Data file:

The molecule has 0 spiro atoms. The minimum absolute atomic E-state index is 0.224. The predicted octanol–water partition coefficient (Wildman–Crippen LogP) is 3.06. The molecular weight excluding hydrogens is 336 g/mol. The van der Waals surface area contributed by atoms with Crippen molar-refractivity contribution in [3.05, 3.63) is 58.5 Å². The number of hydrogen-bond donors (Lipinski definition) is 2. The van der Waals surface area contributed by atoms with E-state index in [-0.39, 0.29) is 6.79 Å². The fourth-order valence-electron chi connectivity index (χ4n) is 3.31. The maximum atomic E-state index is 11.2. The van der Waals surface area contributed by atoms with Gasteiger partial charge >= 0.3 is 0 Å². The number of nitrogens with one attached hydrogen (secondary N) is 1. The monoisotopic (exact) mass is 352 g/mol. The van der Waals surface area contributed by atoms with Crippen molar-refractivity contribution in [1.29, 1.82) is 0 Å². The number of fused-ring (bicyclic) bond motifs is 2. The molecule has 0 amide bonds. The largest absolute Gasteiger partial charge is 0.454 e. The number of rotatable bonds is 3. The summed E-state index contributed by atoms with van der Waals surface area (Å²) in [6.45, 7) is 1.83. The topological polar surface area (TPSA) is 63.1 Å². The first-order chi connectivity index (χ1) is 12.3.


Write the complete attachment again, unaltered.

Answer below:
The molecule has 0 spiro atoms. The minimum absolute atomic E-state index is 0.224. The predicted octanol–water partition coefficient (Wildman–Crippen LogP) is 3.06. The molecular weight excluding hydrogens is 336 g/mol. The van der Waals surface area contributed by atoms with Crippen molar-refractivity contribution in [3.05, 3.63) is 58.5 Å². The number of hydrogen-bond donors (Lipinski definition) is 2. The van der Waals surface area contributed by atoms with E-state index in [-0.39, 0.29) is 6.79 Å². The fourth-order valence-electron chi connectivity index (χ4n) is 3.31. The maximum atomic E-state index is 11.2. The van der Waals surface area contributed by atoms with Gasteiger partial charge >= 0.3 is 0 Å². The number of nitrogens with one attached hydrogen (secondary N) is 1. The monoisotopic (exact) mass is 352 g/mol. The van der Waals surface area contributed by atoms with Crippen molar-refractivity contribution in [1.29, 1.82) is 0 Å². The number of fused-ring (bicyclic) bond motifs is 2. The molecule has 0 amide bonds. The largest absolute Gasteiger partial charge is 0.454 e. The number of rotatable bonds is 3. The summed E-state index contributed by atoms with van der Waals surface area (Å²) in [6.45, 7) is 1.83. The topological polar surface area (TPSA) is 63.1 Å². The first-order chi connectivity index (χ1) is 12.3.